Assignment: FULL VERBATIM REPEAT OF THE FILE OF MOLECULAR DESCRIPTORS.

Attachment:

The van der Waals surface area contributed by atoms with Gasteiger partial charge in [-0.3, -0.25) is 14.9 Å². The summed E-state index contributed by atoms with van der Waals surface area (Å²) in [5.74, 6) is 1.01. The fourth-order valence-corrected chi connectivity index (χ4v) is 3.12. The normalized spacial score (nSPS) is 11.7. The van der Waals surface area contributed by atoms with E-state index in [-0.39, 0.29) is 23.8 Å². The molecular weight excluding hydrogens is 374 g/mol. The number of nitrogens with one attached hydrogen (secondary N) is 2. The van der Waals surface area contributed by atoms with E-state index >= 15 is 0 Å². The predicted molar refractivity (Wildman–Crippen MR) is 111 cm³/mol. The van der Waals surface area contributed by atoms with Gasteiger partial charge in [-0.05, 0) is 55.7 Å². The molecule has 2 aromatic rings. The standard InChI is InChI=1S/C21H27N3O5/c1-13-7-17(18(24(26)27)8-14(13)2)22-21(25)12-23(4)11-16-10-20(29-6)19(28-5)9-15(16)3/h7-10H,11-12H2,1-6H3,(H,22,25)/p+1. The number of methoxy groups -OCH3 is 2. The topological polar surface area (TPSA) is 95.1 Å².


The van der Waals surface area contributed by atoms with Gasteiger partial charge in [-0.3, -0.25) is 14.9 Å². The summed E-state index contributed by atoms with van der Waals surface area (Å²) in [5.74, 6) is 1.01. The fourth-order valence-corrected chi connectivity index (χ4v) is 3.12. The normalized spacial score (nSPS) is 11.7. The van der Waals surface area contributed by atoms with E-state index in [-0.39, 0.29) is 23.8 Å². The molecular weight excluding hydrogens is 374 g/mol. The number of nitrogens with one attached hydrogen (secondary N) is 2. The van der Waals surface area contributed by atoms with E-state index >= 15 is 0 Å². The predicted molar refractivity (Wildman–Crippen MR) is 111 cm³/mol. The van der Waals surface area contributed by atoms with Gasteiger partial charge in [-0.05, 0) is 55.7 Å². The molecule has 2 aromatic rings. The standard InChI is InChI=1S/C21H27N3O5/c1-13-7-17(18(24(26)27)8-14(13)2)22-21(25)12-23(4)11-16-10-20(29-6)19(28-5)9-15(16)3/h7-10H,11-12H2,1-6H3,(H,22,25)/p+1. The number of methoxy groups -OCH3 is 2. The topological polar surface area (TPSA) is 95.1 Å².